Study

Comparison of natural and man-made salt marshes in Galveston Bay Complex, Texas

  • Published source details Webb J.W. & Newling C.J. (1984) Comparison of natural and man-made salt marshes in Galveston Bay Complex, Texas. Wetlands, 4, 75-86

Actions

This study is summarised as evidence for the following.

Action Category

Deposit soil/sediment and introduce vegetation: brackish/salt marshes

Action Link
Marsh and Swamp Conservation
  1. Deposit soil/sediment and introduce vegetation: brackish/salt marshes

    A paired, site comparison study in 1978–1979 of four intertidal salt marshes in Texas, USA (Webb & Newling 1984) found that a created marsh – where cordgrasses Spartina spp. were planted and sown after depositing sediment – typically developed similar vegetation biomass and cordgrass of similar height to natural marshes, with mixed results for cordgrass density. Within four years, total above-ground vegetation biomass was statistically similar in created and natural marshes in 19 of 24 comparisons (for which created: 278–982 g/m2; natural: 132–1,102 g/m2). The average height of smooth cordgrass Spartina alterniflora was statistically similar in created and natural marshes in 15 of 21 comparisons (for which created: 34–124 cm; natural: 13–114 cm). In the other eight comparisons, all below mean high tide, cordgrass was taller in created marshes. The density of smooth cordgrass was similar in created and natural marshes in only 10 of 24 comparisons (for which created: 27–489; natural: 12–635 stems/m2). Its density was higher in created marshes in seven comparisons (all above mean high tide; created: 27–156; natural: 0–63 stems/m2) but lower in created marshes in seven comparisons (all below mean high tide; created: 192–489; natural: 396–814 stems/m2). Methods: Between August and November 1978 and 1979, vegetation was surveyed in one created and three natural salt marshes (six 0.5-m2 quadrats at each of 3–5 tide levels/marsh). Marsh creation involved depositing sediment in 1975 then, in some areas, planting cordgrass sprigs in summer 1976 and sowing cordgrass seeds in spring 1977. All quadrats were in or near to planted/sown areas (not clearly reported). Biomass was dried before weighing. One site from this study was also included in (3). Some data from this study were included in (5).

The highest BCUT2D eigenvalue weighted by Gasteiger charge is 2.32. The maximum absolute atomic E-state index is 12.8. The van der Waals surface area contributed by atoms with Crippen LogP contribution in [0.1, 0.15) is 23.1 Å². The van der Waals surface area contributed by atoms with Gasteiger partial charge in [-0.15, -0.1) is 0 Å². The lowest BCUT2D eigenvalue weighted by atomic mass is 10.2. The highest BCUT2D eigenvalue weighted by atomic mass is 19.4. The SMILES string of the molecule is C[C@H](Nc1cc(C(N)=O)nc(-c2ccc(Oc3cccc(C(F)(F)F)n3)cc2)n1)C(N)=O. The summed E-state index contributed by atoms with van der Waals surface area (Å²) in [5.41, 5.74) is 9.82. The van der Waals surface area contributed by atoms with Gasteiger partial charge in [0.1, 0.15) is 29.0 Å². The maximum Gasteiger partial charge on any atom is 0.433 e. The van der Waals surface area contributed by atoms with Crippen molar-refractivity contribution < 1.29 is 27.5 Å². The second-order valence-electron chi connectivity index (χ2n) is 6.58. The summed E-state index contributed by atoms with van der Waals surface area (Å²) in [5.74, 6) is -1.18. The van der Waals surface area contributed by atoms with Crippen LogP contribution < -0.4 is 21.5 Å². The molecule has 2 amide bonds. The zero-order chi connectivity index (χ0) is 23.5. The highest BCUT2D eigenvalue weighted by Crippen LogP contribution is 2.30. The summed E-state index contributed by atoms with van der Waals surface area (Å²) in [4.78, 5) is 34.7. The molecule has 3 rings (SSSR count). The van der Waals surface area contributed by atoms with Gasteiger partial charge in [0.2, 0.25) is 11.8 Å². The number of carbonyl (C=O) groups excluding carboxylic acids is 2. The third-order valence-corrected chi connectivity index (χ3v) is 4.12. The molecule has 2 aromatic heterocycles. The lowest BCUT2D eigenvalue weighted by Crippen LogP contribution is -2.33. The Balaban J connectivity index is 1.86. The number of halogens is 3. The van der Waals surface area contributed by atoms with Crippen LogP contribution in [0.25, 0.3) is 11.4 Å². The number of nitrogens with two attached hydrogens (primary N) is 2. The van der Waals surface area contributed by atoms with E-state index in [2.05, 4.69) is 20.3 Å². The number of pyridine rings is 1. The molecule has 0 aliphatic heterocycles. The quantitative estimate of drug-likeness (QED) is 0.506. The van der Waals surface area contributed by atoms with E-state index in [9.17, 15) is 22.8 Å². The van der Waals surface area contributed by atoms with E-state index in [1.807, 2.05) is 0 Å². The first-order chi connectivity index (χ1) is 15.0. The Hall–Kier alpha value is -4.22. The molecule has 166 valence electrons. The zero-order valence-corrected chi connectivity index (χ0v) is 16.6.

(Summarised by: Nigel Taylor)

Output references

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